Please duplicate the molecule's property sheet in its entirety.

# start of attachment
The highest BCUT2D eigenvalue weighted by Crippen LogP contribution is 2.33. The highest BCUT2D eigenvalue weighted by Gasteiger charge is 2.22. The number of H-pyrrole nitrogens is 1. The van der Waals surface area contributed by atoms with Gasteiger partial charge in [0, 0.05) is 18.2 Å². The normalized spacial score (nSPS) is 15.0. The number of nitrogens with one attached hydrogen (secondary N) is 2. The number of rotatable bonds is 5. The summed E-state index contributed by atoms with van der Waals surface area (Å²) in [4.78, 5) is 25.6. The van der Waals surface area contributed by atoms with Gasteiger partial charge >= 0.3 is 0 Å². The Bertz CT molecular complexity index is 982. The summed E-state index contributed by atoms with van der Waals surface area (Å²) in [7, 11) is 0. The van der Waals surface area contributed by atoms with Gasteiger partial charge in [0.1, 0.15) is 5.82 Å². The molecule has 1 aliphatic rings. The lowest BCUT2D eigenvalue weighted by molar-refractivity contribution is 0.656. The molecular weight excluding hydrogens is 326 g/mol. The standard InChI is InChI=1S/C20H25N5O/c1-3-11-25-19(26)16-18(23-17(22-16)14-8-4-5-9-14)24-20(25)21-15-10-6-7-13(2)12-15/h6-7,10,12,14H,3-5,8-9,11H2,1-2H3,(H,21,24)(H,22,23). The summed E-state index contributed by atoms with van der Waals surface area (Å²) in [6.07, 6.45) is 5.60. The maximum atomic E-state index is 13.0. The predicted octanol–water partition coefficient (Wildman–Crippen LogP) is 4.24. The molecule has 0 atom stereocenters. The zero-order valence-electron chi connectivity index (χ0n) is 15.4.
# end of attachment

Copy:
The highest BCUT2D eigenvalue weighted by Crippen LogP contribution is 2.33. The highest BCUT2D eigenvalue weighted by Gasteiger charge is 2.22. The number of H-pyrrole nitrogens is 1. The van der Waals surface area contributed by atoms with Gasteiger partial charge in [0, 0.05) is 18.2 Å². The normalized spacial score (nSPS) is 15.0. The number of nitrogens with one attached hydrogen (secondary N) is 2. The number of rotatable bonds is 5. The summed E-state index contributed by atoms with van der Waals surface area (Å²) in [4.78, 5) is 25.6. The van der Waals surface area contributed by atoms with Gasteiger partial charge >= 0.3 is 0 Å². The Bertz CT molecular complexity index is 982. The summed E-state index contributed by atoms with van der Waals surface area (Å²) in [7, 11) is 0. The van der Waals surface area contributed by atoms with Gasteiger partial charge in [0.1, 0.15) is 5.82 Å². The molecule has 1 aliphatic rings. The lowest BCUT2D eigenvalue weighted by molar-refractivity contribution is 0.656. The molecular weight excluding hydrogens is 326 g/mol. The standard InChI is InChI=1S/C20H25N5O/c1-3-11-25-19(26)16-18(23-17(22-16)14-8-4-5-9-14)24-20(25)21-15-10-6-7-13(2)12-15/h6-7,10,12,14H,3-5,8-9,11H2,1-2H3,(H,21,24)(H,22,23). The summed E-state index contributed by atoms with van der Waals surface area (Å²) in [6.07, 6.45) is 5.60. The maximum atomic E-state index is 13.0. The predicted octanol–water partition coefficient (Wildman–Crippen LogP) is 4.24. The molecule has 0 atom stereocenters. The zero-order valence-electron chi connectivity index (χ0n) is 15.4.